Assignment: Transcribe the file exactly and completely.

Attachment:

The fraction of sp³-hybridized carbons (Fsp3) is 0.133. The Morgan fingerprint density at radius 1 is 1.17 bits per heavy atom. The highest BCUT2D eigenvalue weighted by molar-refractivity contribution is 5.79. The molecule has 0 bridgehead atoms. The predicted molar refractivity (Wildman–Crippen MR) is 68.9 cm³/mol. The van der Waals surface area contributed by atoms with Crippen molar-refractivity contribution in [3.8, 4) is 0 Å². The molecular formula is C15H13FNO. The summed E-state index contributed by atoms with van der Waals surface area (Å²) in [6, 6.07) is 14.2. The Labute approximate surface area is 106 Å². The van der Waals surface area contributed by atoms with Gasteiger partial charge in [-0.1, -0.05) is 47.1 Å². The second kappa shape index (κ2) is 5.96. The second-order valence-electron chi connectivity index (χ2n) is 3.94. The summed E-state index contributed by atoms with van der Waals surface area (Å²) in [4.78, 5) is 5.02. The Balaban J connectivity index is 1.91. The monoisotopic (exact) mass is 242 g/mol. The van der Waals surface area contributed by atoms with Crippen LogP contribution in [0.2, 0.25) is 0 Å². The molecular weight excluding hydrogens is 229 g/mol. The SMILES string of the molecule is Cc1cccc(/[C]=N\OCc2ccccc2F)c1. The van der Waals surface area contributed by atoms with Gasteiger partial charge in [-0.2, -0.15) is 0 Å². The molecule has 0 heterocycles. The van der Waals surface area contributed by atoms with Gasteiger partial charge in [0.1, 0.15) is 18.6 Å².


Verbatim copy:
The fraction of sp³-hybridized carbons (Fsp3) is 0.133. The Morgan fingerprint density at radius 1 is 1.17 bits per heavy atom. The highest BCUT2D eigenvalue weighted by molar-refractivity contribution is 5.79. The molecule has 0 bridgehead atoms. The predicted molar refractivity (Wildman–Crippen MR) is 68.9 cm³/mol. The van der Waals surface area contributed by atoms with Crippen molar-refractivity contribution in [3.8, 4) is 0 Å². The molecular formula is C15H13FNO. The summed E-state index contributed by atoms with van der Waals surface area (Å²) in [6, 6.07) is 14.2. The Labute approximate surface area is 106 Å². The van der Waals surface area contributed by atoms with Gasteiger partial charge in [-0.1, -0.05) is 47.1 Å². The second kappa shape index (κ2) is 5.96. The second-order valence-electron chi connectivity index (χ2n) is 3.94. The summed E-state index contributed by atoms with van der Waals surface area (Å²) in [4.78, 5) is 5.02. The Balaban J connectivity index is 1.91. The monoisotopic (exact) mass is 242 g/mol. The van der Waals surface area contributed by atoms with Crippen LogP contribution in [0.2, 0.25) is 0 Å². The molecular weight excluding hydrogens is 229 g/mol. The SMILES string of the molecule is Cc1cccc(/[C]=N\OCc2ccccc2F)c1. The van der Waals surface area contributed by atoms with Gasteiger partial charge in [-0.2, -0.15) is 0 Å². The molecule has 0 heterocycles. The van der Waals surface area contributed by atoms with Gasteiger partial charge in [0.1, 0.15) is 18.6 Å².